Immediately after their sessions, the students in both groups retook the psychological scales. Two weeks later, they returned to the lab and once again completed the scales. This design allowed Binfet to test if a single group session with a dog and its handler would have immediate effects on feelings of homesickness and stress. And it also addressed the question of whether these benefits were long-lasting.

The Results: First, The Good News

The sessions were a success. Compared to the control group, the students in the dog therapy groups showed reductions in all three areas of psychological distress. They felt less homesick, less stressed out, and more connected to the campus community.

The bad news is that the beneficial impacts of dog therapy was temporary. When tested again two weeks after their sessions, there were no differences in homesickness, stress, or belongingness scores of subjects in the treatment and control conditions.

Now The Complications

The study will be published in the September issue of Anthrozoös. How should we interpret the results? One conclusion is clear: Students who spent 20 minutes in a single group activity with a therapy dog were no better off two weeks later than students who just studied for one of their classes.

But what about the short-term effects of animal therapy? Students in the treatment condition did feel less stressed, less homesick and more connected to the campus community after their session. But here things get tricky. In an influential 2012 article (here), the neuroscientist and animal activist Lori Marino asked “How important is the animal in animal assisted therapy?” Her question is relevant to interpreting the short term effects of the B.A.R.K study. Remember that the dogs were only one component of the therapy sessions. The participants also engaged in a small group discussion about college life with other three or four other students and with the handler.

It certainly possible that the dogs were responsible for the temporary psychological boost students experienced after their therapy session. But, as Dr. Binfet discusses in his article, it is also possible that these effects had nothing to do with the dogs. For example, the students may have felt better as a result of discussing their problems with the empathetic handlers or by sharing their feelings with other students in the group. It is also possible that simply being in a novel situation could have produced a temporary improvement in their morale.

Image by John-Tyler Binfet
Source: Image by John-Tyler Binfet

The Bottom Line

The researchers initially found eight weeks of small group interactions with a therapy dog and its handler substantially reduced homesickness in first year college students. Their second study showed that a single 20 minute group session with a dog handler reduced homesickness, stress, and increased feeling of connections with the university community. But it also demonstrated that the impact of the sessions was transient.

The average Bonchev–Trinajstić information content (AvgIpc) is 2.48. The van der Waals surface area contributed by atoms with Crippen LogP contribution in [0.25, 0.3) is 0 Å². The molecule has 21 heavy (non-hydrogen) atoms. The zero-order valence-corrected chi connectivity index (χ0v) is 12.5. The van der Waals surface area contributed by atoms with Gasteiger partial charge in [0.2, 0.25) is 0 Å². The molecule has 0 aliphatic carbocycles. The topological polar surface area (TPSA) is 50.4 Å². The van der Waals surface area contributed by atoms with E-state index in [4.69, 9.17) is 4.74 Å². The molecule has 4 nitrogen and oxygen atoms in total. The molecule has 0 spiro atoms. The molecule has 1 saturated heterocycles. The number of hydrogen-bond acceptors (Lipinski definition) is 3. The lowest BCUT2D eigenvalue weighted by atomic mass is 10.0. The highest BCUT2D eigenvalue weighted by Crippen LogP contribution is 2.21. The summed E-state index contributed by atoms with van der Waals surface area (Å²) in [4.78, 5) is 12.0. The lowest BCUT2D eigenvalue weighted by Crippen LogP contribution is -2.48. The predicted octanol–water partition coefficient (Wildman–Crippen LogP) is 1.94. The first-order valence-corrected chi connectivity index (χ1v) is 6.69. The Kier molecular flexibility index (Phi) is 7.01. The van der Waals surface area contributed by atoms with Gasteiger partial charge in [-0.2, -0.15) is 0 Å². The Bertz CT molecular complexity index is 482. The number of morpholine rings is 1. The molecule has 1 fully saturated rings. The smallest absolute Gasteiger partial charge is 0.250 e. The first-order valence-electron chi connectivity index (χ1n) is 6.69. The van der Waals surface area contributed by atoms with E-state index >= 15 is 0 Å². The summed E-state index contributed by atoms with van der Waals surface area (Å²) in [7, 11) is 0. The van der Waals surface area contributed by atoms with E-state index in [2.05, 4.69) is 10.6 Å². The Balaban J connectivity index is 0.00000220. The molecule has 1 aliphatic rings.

Even transient relief from homesickness and stress, however, is better than no relief. The University of British Columbia B.A.R.K. program is impressive. Students enjoy the sessions, the program links the university with community volunteers, and it provides an unusual opportunity for animal assisted therapy research with large numbers of subjects. I certainly look forward to future studies by Dr. Binfet and his colleagues. They may even help answer Lori Marino’s question – “How important is the animal in animal assisted therapy?”

To learn more about the University of British Columbia B.A.R.K. program, click here.

Hal Herzog is Professor Emeritus in the Department of Psychology at Western Carolina University. He is the author of Some We Love, Some We Hate, Some We Eat: Why It's So Hard To Think Straight About Animals. To follow me on Twitter, click here.


Binfet, J. T., & Passmore, H. A. (2016). Hounds and homesickness: The effects of an animal-assisted therapeutic intervention for first-year university students. Anthrozoös, 29(3), 441-454.

Binfet, J.T (2017). The effects of group administered canine therapy on university students' wellbeing: A randomized controlled trial. Anthrozoös, 30(3), 397-414.

Crossman, M. K., & Kazdin, A. E. (2015). Animal visitation programs in colleges and universities: An efficient model for reducing student stress.Handbook on animal-assisted therapy: Foundations and guidelines for animal-assisted interventions (4th ed., pp. 333–337). Waltham, MA: Elsevier.

Binfet, J. T. & Struik, K. (in press). Dogs on campus: Holistic assessment of therapy dogs and handlers for reseaerch and community initiatives. Society & Animals.